April 22, 2012

Blog the Thirteenth: Kid-Friendly Cutlets

Beef cutlets breaded & fried, with Broccoli lemony and Cabbage barbary

I like to say that I hate kids, dogs, and vegetarians, and all for the same reason, because they ruin dinner.  If only the vegetarians would baby-sit the kids and dogs, the rest of us could eat in civilized fashion.  One of the reasons this is fun to say is that it’s socially acceptable.  On one hand, everyone knows its true;  on the other hand, people nevertheless think you can’t be serious.  In a way, they’re right that I’m not serious.  I actually like most kids, and most rather like me (so much so, that if one doesn’t, there’s likely something wrong with them, I always figure).  It’s the helicopter parents of our day that I don’t like, but that’s too credible to say in a socially acceptable way, so I blame the kids and dog instead, and the parents are fine with that.

As for the vegetarians, last time I said this in class, the President and Vice President of the school’s vegetarian club happen to be in attendance, and the next day the V.P. brought me a D.V.D. about the merciless treatment of animals by the meat industry.  I told him, “You see, this is just what I mean—you’re trying to ruin my dinner, aren’t you?  This D.V.D. is just performative confirmation of my complaint.”  He looked at me with such Ghandian forbearance, I had to promise to watch the video anyway, which ruined my joke as well as my dinner.

I didn’t mind vegetarianism in former times, when it was a curiosity.  I felt ethnic pride back then about being able to accommodate the occasional vegetarian guest with my people’s Lenten repertoire of Friday-fare.  For their part, the vegetarians were like Jews keeping Kosher:  you were either of the strict observance and ate only with your own at home, or else, being of laxer observance, you unobtrusively picked out from among the gentile offerings what you were willing to eat.  I have a longtime college buddy who is so gracious this way, she got me used to expecting it.  But now that vegetarianism has turned into an epidemic entitlement, I’m expected to inquire in advance about my guest’s prerequisites for coming to my dinner.  I once had to come up with a menu for a lactose-intolerant kosher colleague and her vegetarian partner.  Doesn’t that sound like the start of a bad joke, not to mention a bad dinner? 

Well, as far as I’m concerned, if you’re vegan, you can’t make that my problem.  I’m inviting you to a dinner‑party, not a restaurant.  I’m not your mother, so I take no instinctual joy in getting you to eat.  I’m aiming at my own pleasure as much as yours, and to that end, I want to buy what’s best at the market today and make it the way I know how.  Being a son of my people, I may be counted on to provide tasty vegetables with the main dish, as well as various other (accidentally) vegetarian courses for you to make do with, without making me ruin my menu and my recipes.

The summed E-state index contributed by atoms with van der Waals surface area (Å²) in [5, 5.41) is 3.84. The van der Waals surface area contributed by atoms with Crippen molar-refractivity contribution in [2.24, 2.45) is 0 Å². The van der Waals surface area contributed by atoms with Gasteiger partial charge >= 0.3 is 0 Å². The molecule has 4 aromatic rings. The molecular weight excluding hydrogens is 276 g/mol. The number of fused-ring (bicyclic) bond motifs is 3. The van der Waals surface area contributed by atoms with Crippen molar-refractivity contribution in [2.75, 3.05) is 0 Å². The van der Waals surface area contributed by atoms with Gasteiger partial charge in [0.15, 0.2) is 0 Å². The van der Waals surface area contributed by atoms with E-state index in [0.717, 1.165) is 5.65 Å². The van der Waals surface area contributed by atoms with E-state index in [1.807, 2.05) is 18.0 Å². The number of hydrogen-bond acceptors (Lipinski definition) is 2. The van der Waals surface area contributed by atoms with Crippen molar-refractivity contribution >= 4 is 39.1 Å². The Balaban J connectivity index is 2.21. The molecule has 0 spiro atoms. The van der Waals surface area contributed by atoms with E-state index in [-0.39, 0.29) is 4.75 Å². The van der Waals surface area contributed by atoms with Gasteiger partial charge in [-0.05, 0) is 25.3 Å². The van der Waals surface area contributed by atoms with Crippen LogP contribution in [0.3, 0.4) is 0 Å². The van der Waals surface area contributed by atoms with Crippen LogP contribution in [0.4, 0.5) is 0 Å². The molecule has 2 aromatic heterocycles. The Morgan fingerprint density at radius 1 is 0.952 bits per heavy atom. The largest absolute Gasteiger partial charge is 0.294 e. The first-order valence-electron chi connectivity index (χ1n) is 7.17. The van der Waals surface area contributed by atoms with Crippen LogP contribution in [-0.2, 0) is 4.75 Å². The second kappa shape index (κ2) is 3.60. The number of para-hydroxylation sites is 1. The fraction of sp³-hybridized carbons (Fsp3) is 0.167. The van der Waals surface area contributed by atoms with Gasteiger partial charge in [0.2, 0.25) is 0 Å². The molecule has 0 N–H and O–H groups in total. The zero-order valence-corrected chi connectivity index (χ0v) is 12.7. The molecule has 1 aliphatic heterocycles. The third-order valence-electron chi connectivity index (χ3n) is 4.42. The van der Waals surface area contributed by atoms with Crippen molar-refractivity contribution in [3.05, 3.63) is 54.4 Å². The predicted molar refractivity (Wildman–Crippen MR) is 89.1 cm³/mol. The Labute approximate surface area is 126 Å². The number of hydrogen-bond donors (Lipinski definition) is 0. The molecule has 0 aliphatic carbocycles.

—Okay, okay, tolerating the tolerance of the times, I guess it’s easier just to invite you in Lent than to rant.  But be a good sport and grant in turn that it’s rhetorically suave of me to throw the kids and the dogs in for cover, rendering my complaints about you socially acceptable to air before you now and again, however deviously.  Be a good sport and smile.

But I digress.  This blog is about the kids.   Kids are not as easy to feed as they used to be.  Kids today think they’re the center of the universe, because they are.  The whole world is turned kid‑friendly and child‑proofed.  When I was growing up, we expected reprisals for breaking stuff or refusing to eat what was proffered.  There was no child‑proofing the house for anything dangerous or precious, and there was no accommodating the dinner menu to puerile aversions.  We were expected to adapt both to the décor and the dinner. 

The world belonged to the grown-ups, and the job of growing up consisted in our progressive assimilation to their ways and foods.  To be sure, there was wailing and gnashing of teeth, and the occasional hunger‑strike by my sister willing to sit indefinitely at the table before her unfinished plate, but in the end, it had the effect of teaching us to enjoy food.  I grant that at first it might seem strange that a human being needs to learn to enjoy food, but upon reflection, perhaps it’s only natural that the reasoning animal needs reflection upon their sense experiences in order to rise from their first and immediate animal pleasures to the higher human pleasures of the table.   

My nephews have been raised around good food from the start and, not yet out of grammar school, they’re already gourmands.  They make me proud.  Because of them, kid-gentiles perplex me.  For example, it seems to me that the first impulses of nature would favor tomato sauce.  Did not the first European explorers of America mistake the tomato for the golden apple of mythology, calling it pomo d’oro?  But gentile children generally want buttered “noodles” instead, sometimes even without cheese!  It’s nonplussing.  Italian kids love tomato sauce, and it’s the fall‑back food in case they won’t eat anything else.  I don’t know, maybe you need to be breathing in the aroma of it from the cradle.  But, strange though it be to say, and stranger yet to contemplate, pasta with tomato sauce is not a safe bet when you’re having kid-gentiles for dinner.

What does seem to be of universal appeal to the puerile palate is breaded and fried.  It’s amazing what you can get kids to eat if you’ll but bread and fry it.  Allow me to quote the testimonial of a dad-gentile:  “Last night at dinner G. was still talking about your breaded, fried asparagus. You had no idea how consequential a little side dish you were making that night.  It has shaped his culinary landscape” (email quoted without permission :-).

I purchased a good deep fryer primarily for family-friendly dinner parties.  So when my friend called me midday to accept my impromptu family‑dinner invitation to what till then looked to be a friendless Saturday (I’ve never outgrown my teen anxiety about being stuck home alone on a Saturday with no fun planned), I needed something to defrost quick, and what should I find in the freezer but beef cutlets from Graul’s.  Perfect!  Kids love ‘em breaded and fried, they defrost quick, they cook quick, and they please both young and old.